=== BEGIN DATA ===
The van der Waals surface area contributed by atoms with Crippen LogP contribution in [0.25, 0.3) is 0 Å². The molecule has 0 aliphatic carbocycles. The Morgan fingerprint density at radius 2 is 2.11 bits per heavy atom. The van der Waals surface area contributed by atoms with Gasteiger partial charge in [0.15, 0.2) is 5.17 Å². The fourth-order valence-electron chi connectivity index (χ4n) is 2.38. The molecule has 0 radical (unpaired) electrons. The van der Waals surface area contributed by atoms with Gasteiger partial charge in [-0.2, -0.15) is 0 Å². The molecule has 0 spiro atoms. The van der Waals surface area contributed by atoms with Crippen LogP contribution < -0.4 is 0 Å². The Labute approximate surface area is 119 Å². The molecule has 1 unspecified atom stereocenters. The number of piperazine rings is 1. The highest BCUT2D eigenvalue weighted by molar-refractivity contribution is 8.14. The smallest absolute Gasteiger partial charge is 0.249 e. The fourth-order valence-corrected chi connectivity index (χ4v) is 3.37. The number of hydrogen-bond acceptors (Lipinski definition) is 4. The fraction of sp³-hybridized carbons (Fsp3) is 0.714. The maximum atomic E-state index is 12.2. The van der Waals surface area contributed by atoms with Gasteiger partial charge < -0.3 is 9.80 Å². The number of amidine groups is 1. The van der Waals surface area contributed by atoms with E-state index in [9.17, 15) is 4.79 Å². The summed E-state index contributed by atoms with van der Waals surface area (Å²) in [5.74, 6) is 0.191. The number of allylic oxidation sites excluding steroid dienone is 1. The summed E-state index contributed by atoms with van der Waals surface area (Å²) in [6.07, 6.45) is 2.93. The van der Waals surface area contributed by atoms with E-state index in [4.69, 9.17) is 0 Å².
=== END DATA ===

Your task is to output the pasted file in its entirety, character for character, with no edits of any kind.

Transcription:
The van der Waals surface area contributed by atoms with Crippen LogP contribution in [0.25, 0.3) is 0 Å². The molecule has 0 aliphatic carbocycles. The Morgan fingerprint density at radius 2 is 2.11 bits per heavy atom. The van der Waals surface area contributed by atoms with Gasteiger partial charge in [0.15, 0.2) is 5.17 Å². The fourth-order valence-electron chi connectivity index (χ4n) is 2.38. The molecule has 0 radical (unpaired) electrons. The van der Waals surface area contributed by atoms with Gasteiger partial charge in [-0.2, -0.15) is 0 Å². The molecule has 0 spiro atoms. The van der Waals surface area contributed by atoms with Crippen LogP contribution < -0.4 is 0 Å². The Labute approximate surface area is 119 Å². The molecule has 1 unspecified atom stereocenters. The number of piperazine rings is 1. The highest BCUT2D eigenvalue weighted by molar-refractivity contribution is 8.14. The smallest absolute Gasteiger partial charge is 0.249 e. The fourth-order valence-corrected chi connectivity index (χ4v) is 3.37. The number of hydrogen-bond acceptors (Lipinski definition) is 4. The fraction of sp³-hybridized carbons (Fsp3) is 0.714. The maximum atomic E-state index is 12.2. The van der Waals surface area contributed by atoms with Gasteiger partial charge < -0.3 is 9.80 Å². The number of amidine groups is 1. The van der Waals surface area contributed by atoms with E-state index in [9.17, 15) is 4.79 Å². The summed E-state index contributed by atoms with van der Waals surface area (Å²) in [5.74, 6) is 0.191. The number of allylic oxidation sites excluding steroid dienone is 1. The summed E-state index contributed by atoms with van der Waals surface area (Å²) in [6.07, 6.45) is 2.93. The van der Waals surface area contributed by atoms with E-state index in [4.69, 9.17) is 0 Å².